Several programs, notably Social Security, which the White House said would be "cut" under President Obama's fiscal 2014 budget which he's finally unveiling next week would actually grow at close to the currently projected rates, according to experts.
Instead of the "cuts" heralded in headlines today, the president's budget writers are seizing on a formula that simply tweaks the rate of growth. While it could still significantly reduce the projected 10-year budget deficit, it won't cut anything from what seniors, veterans, students and others who rely on the programs get.
In fact, one Senate analysis reveals that the Obama "cut" will lower slightly the growth of Social Security benefits over the next 10 years to 5.9 percent from 6.1 percent.
Ditto for reports on the "cuts" to Medicare. The plan is to reduce future payments in the program to doctors and hospitals, though wealthier recipients might see higher premiums.
Reports today said that the president plans to switch how inflation is measured to account for cost of living increase to something called a "chained Consumer Price Index," which many feel more accurately figures inflation.
The nonpartisan Moment of Truth Project headed by Democrats Erskine Bowles and Alice Rivlin and Republican Alan Simpson issued a report just last month that said the chained C.P.I. won't cut spending, but instead will limit future growth.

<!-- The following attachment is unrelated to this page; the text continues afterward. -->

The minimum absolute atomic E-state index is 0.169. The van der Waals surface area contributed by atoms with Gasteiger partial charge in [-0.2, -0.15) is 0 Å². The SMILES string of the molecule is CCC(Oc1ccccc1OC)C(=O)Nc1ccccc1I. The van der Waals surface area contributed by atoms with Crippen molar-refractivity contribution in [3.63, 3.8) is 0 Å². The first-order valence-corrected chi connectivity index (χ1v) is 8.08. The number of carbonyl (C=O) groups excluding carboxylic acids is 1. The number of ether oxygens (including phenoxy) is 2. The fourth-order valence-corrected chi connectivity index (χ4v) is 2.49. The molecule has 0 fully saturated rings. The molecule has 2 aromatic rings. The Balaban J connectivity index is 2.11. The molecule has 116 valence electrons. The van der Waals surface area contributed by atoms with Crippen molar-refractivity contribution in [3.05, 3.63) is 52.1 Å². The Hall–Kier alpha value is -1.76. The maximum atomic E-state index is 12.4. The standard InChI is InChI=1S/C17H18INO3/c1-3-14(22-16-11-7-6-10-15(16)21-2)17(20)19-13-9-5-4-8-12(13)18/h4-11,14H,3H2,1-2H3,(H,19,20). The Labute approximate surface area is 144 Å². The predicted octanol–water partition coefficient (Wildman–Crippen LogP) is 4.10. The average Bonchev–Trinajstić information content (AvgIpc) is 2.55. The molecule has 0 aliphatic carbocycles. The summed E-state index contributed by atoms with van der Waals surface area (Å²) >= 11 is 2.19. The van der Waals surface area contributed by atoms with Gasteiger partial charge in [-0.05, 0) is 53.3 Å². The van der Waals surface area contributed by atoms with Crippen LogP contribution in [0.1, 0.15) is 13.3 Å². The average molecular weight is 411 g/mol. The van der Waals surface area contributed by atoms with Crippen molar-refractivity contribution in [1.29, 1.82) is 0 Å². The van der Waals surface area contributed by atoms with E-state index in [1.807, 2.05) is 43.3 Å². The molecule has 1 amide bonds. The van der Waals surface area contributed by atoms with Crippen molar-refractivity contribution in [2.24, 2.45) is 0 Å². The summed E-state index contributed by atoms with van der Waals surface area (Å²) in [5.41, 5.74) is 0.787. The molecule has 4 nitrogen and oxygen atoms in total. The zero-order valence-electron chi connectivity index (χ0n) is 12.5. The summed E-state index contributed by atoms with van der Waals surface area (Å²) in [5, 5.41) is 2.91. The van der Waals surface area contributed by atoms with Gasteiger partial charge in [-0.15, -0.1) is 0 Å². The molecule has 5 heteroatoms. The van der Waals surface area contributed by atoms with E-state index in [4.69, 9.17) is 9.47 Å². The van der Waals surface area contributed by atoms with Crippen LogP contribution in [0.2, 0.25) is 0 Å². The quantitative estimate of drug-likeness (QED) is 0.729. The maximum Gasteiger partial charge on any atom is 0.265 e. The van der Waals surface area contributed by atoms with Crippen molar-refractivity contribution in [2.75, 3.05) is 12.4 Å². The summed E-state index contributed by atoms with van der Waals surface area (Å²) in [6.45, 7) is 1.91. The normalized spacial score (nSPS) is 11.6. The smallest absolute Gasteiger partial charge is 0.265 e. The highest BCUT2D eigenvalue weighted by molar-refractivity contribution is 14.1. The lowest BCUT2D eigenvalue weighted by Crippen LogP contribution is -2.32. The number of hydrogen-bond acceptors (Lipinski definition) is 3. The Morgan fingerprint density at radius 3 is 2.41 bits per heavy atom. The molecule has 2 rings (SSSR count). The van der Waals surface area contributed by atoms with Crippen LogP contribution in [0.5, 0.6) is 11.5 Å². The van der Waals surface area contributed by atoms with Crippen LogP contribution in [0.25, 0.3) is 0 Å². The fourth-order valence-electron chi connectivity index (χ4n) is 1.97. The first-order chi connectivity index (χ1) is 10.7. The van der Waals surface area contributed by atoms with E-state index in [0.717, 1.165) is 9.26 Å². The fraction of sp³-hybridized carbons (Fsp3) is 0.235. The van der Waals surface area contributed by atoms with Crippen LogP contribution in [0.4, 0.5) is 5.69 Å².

"Since 2000, the chained C.P.I. has, on average, been 0.25 to 0.3 percentage points lower per year than the standard C.P.I. measures. Though this difference is small on average, it compounds over time; depending on which index you use, prices have either increased by 34 percent or 29 percent (chained C.P.I.) between 2000 and 2011. Over a longer time frame, this difference would become even more pronounced," their report said.
More bluntly, their report quoted Robert Greenstein of the Center for Budget and Policy Priorities, who said: "This change should not be regarded as a benefit cut or a tax increase. It should be regarded more as a technical change to achieve Congress's stated goal of keeping pace with inflation in as accurate a way as possible."
Plus, Obama would include financial protections for the poor and elderly, so they would be guaranteed from seeing any decreases.
Among the program spending increased tied to the C.P.I are Social Security, Obamacare, veterans benefits, Pell Grants, and taxes such as the alternative minimum tax.
The conservative think tank Heritage Foundation said the change is needed, though agree that it isn't a "cut." Alison Fraser, director of Heritage's Thomas A. Roe Institute for Economic Policy Studies, told Secrets, " I'm actually pleased the president is proposing this - at least for the spending side of the budget. But unsurprisingly, we see Social Security's stalwart defenders, the ones who deny Social Security has any problems despite the incontrovertible facts, are squawking that this will be a cut in benefits. No. By its very definition, using any inflation measure to calculate benefit increases is not a cut. This change would merely slow the growth in benefit increases and put them more in line with inflation experienced by those on the programs."
Still, in Washington, Democrats view reductions in future growth as cuts and are on record as being against the president's plan. They also oppose it because some Republicans have embraced it, which the president hopes is a big enough bone that the GOP will agree to his tax hikes in the budget.